Confronting Anxiety

What is the best strategy when dealing with anxiety? To try to decrease this emotion when it becomes too strong and puts in danger our well-being? Or to do something else? I invite you to meditate about this!

First, it’s better to know the subject. What we call anxiety is actually a generalisation, an umbrella concept, under which there are several distinct notions. Fear is one of them. Fear is the anxiety you feel when you deal with something that is real. You are afraid in dangerous situations and that is absolutely normal. Then, there is anxiety itself, which is the feeling you get when you deal with something that is not objective for other persons, something that doesn’t exist in reality and is or happens only in your mind. When anxiety is reduced and oversimplified successively, you get only 2 anxieties: the future anxiety and the death anxiety. Both future and death do not exist in the present moment; future didn’t happen yet, it is only a thought… and… you are not dead right now… When you’re anxious about an exam, for instance, you are anxious about your performance in front of a jury of some kind, which connects to the anxiety that you might not be good enough and also to the anxiety that you cannot control everything; the fear of losing some of your perceived value and the obsession of control are both linked to the future and the fear of future (if there is no future you don’t care about your possibly decreased future value or about controlling something). Similarly, when you’re having a panic attack, you experience a dramatic feeling of being close to having a heart attack or losing your mind, which connects to the fear of death quite easily (it’s not panic that scares you, but rather the sudden possibility to die). Then, there are other anxieties, such as phobias, psychotic anxieties (such as the ones you’re having when you’re taking drugs that induce a bad trip or when you get paranoid) or obsessive anxieties, but they kind of belong to the mental health field.

One interesting observation that can be made about anxiety is that it belongs exclusively to the human existence. Animals don’t have anxieties; they only have fears. Did you ever see an animal experiencing death anxiety, that is, projecting its existence in perspective and pondering on the finitude of its life? No. Animals fear death, instinctively, when there is an immediate danger, but they do not meditate about their future death, nor about their future in general. They live in a continuous present moment. Why? Because they lack consciousness. Or, their conscious selves are too rudimentary to imagine, and therefore to generate, anxieties.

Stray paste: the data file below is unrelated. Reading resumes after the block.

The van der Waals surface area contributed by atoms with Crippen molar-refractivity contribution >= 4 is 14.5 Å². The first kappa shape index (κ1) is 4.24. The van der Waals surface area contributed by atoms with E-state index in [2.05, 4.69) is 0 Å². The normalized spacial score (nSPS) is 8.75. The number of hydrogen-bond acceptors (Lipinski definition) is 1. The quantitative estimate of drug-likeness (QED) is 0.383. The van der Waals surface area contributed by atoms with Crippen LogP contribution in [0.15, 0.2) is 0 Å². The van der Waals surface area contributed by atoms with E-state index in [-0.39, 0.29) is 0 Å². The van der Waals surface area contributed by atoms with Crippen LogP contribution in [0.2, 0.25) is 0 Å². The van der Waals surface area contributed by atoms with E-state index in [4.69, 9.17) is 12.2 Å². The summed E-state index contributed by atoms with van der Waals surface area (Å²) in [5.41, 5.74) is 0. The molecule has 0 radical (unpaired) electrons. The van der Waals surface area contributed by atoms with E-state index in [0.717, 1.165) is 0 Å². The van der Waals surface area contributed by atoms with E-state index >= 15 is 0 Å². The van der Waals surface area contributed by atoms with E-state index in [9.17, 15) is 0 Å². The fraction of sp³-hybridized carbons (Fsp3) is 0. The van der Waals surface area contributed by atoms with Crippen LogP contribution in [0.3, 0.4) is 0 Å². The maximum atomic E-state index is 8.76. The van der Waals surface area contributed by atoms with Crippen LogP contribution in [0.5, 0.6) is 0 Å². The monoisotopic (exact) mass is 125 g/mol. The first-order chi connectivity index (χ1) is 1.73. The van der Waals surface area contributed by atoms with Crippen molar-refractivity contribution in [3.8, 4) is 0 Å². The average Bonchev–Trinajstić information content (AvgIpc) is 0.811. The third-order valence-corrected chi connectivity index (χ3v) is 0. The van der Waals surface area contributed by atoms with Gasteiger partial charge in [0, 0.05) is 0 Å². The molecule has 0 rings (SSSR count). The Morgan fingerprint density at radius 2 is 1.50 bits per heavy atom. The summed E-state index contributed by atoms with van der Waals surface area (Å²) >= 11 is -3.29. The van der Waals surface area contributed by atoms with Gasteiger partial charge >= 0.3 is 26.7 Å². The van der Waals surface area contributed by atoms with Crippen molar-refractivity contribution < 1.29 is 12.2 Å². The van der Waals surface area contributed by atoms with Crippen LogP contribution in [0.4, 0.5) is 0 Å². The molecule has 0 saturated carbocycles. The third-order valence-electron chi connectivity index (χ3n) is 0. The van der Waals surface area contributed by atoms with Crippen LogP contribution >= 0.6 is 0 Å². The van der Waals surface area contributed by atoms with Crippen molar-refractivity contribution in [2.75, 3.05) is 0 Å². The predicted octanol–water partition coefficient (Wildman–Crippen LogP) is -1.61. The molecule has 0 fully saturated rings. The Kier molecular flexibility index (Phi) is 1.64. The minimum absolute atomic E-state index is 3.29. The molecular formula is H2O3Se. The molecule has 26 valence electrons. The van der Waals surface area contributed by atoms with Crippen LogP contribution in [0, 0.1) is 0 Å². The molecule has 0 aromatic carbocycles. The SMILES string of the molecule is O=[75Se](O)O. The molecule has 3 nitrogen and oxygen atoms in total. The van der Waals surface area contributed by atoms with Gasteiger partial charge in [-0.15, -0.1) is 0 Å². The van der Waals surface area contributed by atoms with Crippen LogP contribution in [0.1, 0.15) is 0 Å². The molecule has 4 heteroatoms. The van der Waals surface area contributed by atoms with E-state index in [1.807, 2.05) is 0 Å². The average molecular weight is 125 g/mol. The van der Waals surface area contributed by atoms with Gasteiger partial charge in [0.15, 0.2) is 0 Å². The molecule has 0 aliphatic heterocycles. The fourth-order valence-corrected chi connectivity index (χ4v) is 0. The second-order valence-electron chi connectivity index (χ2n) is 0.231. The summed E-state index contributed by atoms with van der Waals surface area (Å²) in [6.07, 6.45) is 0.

As a consequence, the humans have – well, those who are not severely mentally retarded, those who have some sort of consciousness – the anxiety as a given in their life. Anxiety is structural, it is part of our lives, whether we like it or not. We cannot escape it. It is part of our design. Just like death, which is also an element which is part of our design. And, of course, just like the future we inevitably imagine.

One can argue that the death anxiety is deeper than the future anxiety. And it is true. While death is a certitude in our life, in fact our own certitude, our future is unsure; we don’t know who much time we have. Of course, not everyone thinks about these things, but if triggered, everyone with a decent IQ (intelligence quotient) will acknowledge his/her deep anxieties.